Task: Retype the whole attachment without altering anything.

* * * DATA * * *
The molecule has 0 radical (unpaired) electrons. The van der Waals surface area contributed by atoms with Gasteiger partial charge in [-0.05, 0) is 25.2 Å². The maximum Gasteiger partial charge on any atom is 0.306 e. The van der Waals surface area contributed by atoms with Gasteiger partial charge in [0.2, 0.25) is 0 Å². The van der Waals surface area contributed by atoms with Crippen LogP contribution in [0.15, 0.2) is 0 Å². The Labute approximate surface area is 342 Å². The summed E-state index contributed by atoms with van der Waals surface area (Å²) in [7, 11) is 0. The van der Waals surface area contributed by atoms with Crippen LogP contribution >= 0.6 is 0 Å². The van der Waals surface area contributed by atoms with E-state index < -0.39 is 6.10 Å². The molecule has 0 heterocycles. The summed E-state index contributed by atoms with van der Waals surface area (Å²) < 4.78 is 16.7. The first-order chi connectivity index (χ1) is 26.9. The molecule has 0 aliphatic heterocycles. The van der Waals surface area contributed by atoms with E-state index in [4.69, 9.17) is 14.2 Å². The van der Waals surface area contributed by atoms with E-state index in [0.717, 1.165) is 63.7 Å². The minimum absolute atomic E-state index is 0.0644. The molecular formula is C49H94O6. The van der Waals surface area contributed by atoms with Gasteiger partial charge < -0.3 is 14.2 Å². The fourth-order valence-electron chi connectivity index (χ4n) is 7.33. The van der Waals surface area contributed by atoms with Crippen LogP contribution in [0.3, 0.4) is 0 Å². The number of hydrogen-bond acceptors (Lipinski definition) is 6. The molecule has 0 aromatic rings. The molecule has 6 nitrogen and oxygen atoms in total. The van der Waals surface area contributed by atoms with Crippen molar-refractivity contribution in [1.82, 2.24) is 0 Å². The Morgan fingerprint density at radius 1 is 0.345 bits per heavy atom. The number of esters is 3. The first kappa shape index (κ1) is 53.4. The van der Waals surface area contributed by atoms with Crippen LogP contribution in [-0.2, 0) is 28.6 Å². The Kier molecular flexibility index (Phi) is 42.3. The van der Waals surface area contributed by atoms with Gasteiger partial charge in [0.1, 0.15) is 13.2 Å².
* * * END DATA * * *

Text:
The molecule has 0 radical (unpaired) electrons. The van der Waals surface area contributed by atoms with Gasteiger partial charge in [-0.05, 0) is 25.2 Å². The maximum Gasteiger partial charge on any atom is 0.306 e. The van der Waals surface area contributed by atoms with Gasteiger partial charge in [0.2, 0.25) is 0 Å². The van der Waals surface area contributed by atoms with Crippen LogP contribution in [0.15, 0.2) is 0 Å². The Labute approximate surface area is 342 Å². The summed E-state index contributed by atoms with van der Waals surface area (Å²) in [7, 11) is 0. The van der Waals surface area contributed by atoms with Crippen LogP contribution >= 0.6 is 0 Å². The van der Waals surface area contributed by atoms with E-state index < -0.39 is 6.10 Å². The molecule has 0 heterocycles. The summed E-state index contributed by atoms with van der Waals surface area (Å²) < 4.78 is 16.7. The first-order chi connectivity index (χ1) is 26.9. The molecule has 0 aliphatic heterocycles. The van der Waals surface area contributed by atoms with E-state index in [4.69, 9.17) is 14.2 Å². The van der Waals surface area contributed by atoms with E-state index in [0.717, 1.165) is 63.7 Å². The minimum absolute atomic E-state index is 0.0644. The molecular formula is C49H94O6. The van der Waals surface area contributed by atoms with Gasteiger partial charge < -0.3 is 14.2 Å². The fourth-order valence-electron chi connectivity index (χ4n) is 7.33. The van der Waals surface area contributed by atoms with Crippen LogP contribution in [0.3, 0.4) is 0 Å². The number of hydrogen-bond acceptors (Lipinski definition) is 6. The molecule has 0 aromatic rings. The molecule has 6 nitrogen and oxygen atoms in total. The van der Waals surface area contributed by atoms with Crippen molar-refractivity contribution in [1.82, 2.24) is 0 Å². The Morgan fingerprint density at radius 1 is 0.345 bits per heavy atom. The number of esters is 3. The first kappa shape index (κ1) is 53.4. The van der Waals surface area contributed by atoms with Crippen LogP contribution in [-0.2, 0) is 28.6 Å². The Kier molecular flexibility index (Phi) is 42.3. The van der Waals surface area contributed by atoms with Gasteiger partial charge in [0.1, 0.15) is 13.2 Å².